Interesting. I’ve always used ‘comprehensible’ reflexively i.e. the speaker/writer aims for comprehensibility to their listener/reader; if they are not, they need to work on something to improve it, be it pronunciation, grammar, or clarity. It’s often come out of my mouth that comprehensibility is the goal before accuracy. But this post has made me question its meaning when compared with intelligibility–a word I use more rarely. Hmmm.

29 05 2017
Scott Thornbury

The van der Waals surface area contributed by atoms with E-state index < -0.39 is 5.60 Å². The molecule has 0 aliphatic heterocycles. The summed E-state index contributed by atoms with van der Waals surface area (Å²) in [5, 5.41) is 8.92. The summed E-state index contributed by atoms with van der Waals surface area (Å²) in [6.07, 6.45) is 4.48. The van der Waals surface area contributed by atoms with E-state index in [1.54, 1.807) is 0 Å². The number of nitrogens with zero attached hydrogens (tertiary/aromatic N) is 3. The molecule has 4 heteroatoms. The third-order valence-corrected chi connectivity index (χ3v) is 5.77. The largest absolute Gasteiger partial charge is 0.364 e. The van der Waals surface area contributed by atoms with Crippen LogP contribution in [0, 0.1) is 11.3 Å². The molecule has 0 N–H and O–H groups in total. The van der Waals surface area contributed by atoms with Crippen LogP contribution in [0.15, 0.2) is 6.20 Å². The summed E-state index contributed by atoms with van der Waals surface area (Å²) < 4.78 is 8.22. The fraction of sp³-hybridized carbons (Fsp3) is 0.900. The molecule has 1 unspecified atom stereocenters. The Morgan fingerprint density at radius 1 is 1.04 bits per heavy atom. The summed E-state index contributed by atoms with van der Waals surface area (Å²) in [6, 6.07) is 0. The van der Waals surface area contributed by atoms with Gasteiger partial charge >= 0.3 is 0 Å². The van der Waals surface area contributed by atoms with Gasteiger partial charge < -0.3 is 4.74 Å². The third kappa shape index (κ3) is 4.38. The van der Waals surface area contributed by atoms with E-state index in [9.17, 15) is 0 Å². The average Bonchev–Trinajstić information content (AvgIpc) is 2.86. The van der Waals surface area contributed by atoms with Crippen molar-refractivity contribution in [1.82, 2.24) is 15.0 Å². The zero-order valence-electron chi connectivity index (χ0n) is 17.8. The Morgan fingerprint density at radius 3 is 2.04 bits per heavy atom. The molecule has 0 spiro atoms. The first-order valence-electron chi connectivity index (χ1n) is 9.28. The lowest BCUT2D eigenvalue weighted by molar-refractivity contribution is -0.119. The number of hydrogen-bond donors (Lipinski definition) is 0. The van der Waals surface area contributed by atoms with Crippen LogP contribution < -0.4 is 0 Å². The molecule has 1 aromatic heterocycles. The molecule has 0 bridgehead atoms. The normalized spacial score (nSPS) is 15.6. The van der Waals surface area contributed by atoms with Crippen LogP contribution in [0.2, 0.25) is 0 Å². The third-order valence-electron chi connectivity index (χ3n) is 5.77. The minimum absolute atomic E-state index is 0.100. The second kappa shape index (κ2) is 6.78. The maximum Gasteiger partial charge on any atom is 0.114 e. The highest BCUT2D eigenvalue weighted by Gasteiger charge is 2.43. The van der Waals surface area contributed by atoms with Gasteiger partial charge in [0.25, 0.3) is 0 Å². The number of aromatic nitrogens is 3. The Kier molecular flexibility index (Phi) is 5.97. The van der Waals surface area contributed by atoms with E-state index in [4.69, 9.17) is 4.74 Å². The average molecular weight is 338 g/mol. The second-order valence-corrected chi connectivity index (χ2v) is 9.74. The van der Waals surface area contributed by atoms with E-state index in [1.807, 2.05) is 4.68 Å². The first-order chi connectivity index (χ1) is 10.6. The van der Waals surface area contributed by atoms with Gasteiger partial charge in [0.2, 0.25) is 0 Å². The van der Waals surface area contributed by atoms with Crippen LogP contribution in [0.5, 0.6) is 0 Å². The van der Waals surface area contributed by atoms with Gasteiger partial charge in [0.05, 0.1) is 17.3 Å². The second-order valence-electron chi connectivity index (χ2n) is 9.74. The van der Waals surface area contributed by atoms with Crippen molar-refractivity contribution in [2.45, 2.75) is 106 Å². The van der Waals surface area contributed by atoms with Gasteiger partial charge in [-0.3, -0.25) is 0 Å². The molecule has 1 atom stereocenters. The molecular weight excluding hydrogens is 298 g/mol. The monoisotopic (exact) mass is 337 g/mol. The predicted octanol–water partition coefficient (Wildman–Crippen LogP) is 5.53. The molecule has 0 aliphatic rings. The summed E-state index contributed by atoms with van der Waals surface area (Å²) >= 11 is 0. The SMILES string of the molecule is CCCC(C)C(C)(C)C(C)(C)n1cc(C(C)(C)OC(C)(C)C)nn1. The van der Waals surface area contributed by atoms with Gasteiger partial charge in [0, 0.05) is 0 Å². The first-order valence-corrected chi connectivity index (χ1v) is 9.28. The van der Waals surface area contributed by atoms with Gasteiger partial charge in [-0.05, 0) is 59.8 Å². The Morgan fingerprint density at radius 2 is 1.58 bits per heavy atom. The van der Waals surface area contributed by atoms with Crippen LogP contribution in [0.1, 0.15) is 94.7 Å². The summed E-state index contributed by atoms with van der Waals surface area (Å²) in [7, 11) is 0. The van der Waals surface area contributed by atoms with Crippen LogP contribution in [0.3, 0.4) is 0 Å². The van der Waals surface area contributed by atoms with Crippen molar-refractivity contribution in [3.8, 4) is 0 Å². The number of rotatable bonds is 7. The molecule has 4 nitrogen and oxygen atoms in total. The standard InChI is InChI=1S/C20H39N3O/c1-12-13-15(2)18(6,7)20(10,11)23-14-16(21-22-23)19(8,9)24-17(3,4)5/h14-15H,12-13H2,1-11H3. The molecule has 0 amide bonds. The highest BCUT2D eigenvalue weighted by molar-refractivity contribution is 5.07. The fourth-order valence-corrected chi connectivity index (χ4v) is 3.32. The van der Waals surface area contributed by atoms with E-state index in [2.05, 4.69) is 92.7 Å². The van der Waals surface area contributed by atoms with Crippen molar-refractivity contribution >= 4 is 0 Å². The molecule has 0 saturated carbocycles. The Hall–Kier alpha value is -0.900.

Thanks, Tyson. The term intelligibility has come to the fore in the light of discussions about ELF (English as a lingua franca), where scholars are keen to find a substitute for a native-speaker-like accent as a goal for pronunciation teaching. Jennifer Jenkins was one of the first to explore speech features affecting the mutual intelligibility of speakers using English as a shared means oif communication, out of which she developed the notion of a ‘phonological core’. In her 2000 book (The Phonology of English as an International Language, OUP), she spends a lot of time struggling with various definitions of intelligibility, and opts for a use of the term that ‘concerns the production and recognition of the formal properties of words and utterances and, in particular, the ability to produce and receive phonological form’ (p. 78), but avoids the question as to whose standards determine ‘the formal properties of words and utterances’. So, if you say ‘toMAHto’ and I say ‘toMAYto’ we are still probably mutually intelligible. But if you stress anything but the second syllable (‘TOmato’, or ‘tomaTO’), you may well not be – the pronunciation of the word has departed too far from the standard – whoever decides what that standard is. (Perhaps it is simply familiarity , I am simply not used to hearing the word pronounced like that?).